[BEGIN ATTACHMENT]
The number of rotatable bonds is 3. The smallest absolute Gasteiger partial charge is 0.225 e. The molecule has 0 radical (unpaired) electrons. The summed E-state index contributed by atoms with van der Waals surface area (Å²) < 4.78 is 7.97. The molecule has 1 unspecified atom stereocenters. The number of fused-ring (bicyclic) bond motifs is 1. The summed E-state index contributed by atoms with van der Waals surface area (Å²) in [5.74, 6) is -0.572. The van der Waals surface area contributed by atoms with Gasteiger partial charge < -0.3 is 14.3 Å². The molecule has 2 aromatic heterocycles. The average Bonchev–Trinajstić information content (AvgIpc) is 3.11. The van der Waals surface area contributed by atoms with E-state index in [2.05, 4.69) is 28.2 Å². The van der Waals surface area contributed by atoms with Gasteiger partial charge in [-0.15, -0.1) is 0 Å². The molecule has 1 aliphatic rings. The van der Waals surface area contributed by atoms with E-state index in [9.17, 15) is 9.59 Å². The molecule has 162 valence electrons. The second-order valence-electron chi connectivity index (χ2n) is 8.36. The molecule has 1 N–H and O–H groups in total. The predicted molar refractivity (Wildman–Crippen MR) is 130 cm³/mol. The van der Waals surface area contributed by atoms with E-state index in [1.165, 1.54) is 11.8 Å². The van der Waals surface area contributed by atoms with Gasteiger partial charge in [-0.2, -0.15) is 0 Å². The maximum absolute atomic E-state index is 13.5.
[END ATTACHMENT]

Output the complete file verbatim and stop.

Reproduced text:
The number of rotatable bonds is 3. The smallest absolute Gasteiger partial charge is 0.225 e. The molecule has 0 radical (unpaired) electrons. The summed E-state index contributed by atoms with van der Waals surface area (Å²) < 4.78 is 7.97. The molecule has 1 unspecified atom stereocenters. The number of fused-ring (bicyclic) bond motifs is 1. The summed E-state index contributed by atoms with van der Waals surface area (Å²) in [5.74, 6) is -0.572. The van der Waals surface area contributed by atoms with Gasteiger partial charge < -0.3 is 14.3 Å². The molecule has 2 aromatic heterocycles. The average Bonchev–Trinajstić information content (AvgIpc) is 3.11. The van der Waals surface area contributed by atoms with E-state index in [2.05, 4.69) is 28.2 Å². The van der Waals surface area contributed by atoms with Gasteiger partial charge in [-0.15, -0.1) is 0 Å². The molecule has 1 aliphatic rings. The van der Waals surface area contributed by atoms with E-state index in [9.17, 15) is 9.59 Å². The molecule has 162 valence electrons. The second-order valence-electron chi connectivity index (χ2n) is 8.36. The molecule has 1 N–H and O–H groups in total. The predicted molar refractivity (Wildman–Crippen MR) is 130 cm³/mol. The van der Waals surface area contributed by atoms with E-state index in [1.165, 1.54) is 11.8 Å². The van der Waals surface area contributed by atoms with Gasteiger partial charge in [-0.2, -0.15) is 0 Å². The maximum absolute atomic E-state index is 13.5.